The Weekly Raid: Are MMORPGs Back?
SuperData released their monthly digital games market report earlier today and its filled with good news for the MMORPG genre. World of Warcraft surged past League of Legends and Fortnite to claim the #2 spot for highest grossing PC game for the month of August. World of Warcraft brought in $161 million in August, not counting Battle for Azeroth pre-orders. WoW's subscription numbers hit their highest point since 2014 when Warlords of Draenor was released.
Dungeon Fighter Online, the 2D brawler MMORPG that's 'big in China' took the #1 spot again. Another China-focused MMORPG, Fantasy Westward Journey Online 2, claimed #6. All told, that's 3 spots in the top 10 for a genre that many have written off for years now.
What's more, we have an ever expanding list of MMORPGs in various phases of the development cycle. These upcoming MMORPGs aren't all indie titles either. Many, like Ashes of Creation, Crowfall, and Camelot Unchained now have large teams and extensive financial backing. A few even have enough of a backing to potentially go toe-to-toe with WoW. New World has just entered Alpha testing and with Amazon's backing it likely enjoys unlimited access to hardware, bandwidth, and money. There's no guarantee any of these titles will find a large audience, but the odds of at least a single success increase with every new project.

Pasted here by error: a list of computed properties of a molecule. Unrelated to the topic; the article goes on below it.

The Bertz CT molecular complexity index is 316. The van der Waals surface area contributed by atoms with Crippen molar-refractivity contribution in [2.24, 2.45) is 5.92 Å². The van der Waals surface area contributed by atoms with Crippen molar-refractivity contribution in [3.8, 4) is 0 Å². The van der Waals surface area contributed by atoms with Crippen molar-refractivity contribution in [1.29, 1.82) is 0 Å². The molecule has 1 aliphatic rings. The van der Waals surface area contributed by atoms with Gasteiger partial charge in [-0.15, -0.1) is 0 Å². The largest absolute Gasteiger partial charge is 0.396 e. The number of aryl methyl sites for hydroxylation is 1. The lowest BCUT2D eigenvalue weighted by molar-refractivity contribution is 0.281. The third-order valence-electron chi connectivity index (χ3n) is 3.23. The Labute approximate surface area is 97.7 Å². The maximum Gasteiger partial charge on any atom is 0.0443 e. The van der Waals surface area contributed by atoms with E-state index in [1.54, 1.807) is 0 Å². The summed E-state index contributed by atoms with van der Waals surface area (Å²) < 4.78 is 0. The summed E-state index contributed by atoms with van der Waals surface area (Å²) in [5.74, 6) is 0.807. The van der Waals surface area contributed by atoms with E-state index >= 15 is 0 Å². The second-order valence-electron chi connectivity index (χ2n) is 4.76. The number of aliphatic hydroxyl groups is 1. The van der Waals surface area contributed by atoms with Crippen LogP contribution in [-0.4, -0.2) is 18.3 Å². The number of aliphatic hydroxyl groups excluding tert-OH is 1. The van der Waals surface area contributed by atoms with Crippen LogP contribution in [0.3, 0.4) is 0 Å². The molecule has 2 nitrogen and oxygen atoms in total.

The slowing of hardware improvements and convergence between PC/console capabilities also bodes well for the MMORPG genre. Many MMORPGs, especially free to play ones, have found success with their console ports. Neverwinter, Tera, and Skyforge are all great examples. With the next generation of consoles likely only a few years away, its likely we'll see even more PC MMORPGs make the leap, opening the genre up to tens of millions of new players.
Older players are also being drawn back to the genre with the help of classic servers. Old School Runescape (OSRS) still commands a massive audience. Lineage 2 has a classic server in the works, and EverQuest has found enormous success of years with its progression servers. Even Blizzard has finally understood the logic of classic servers. An official 'vanilla' World of Warcraft service was announced last Blizzcon and will likely bring many veterans back to the game.
With so much going well for the genre, is the genre finally 'back' from its dark ages?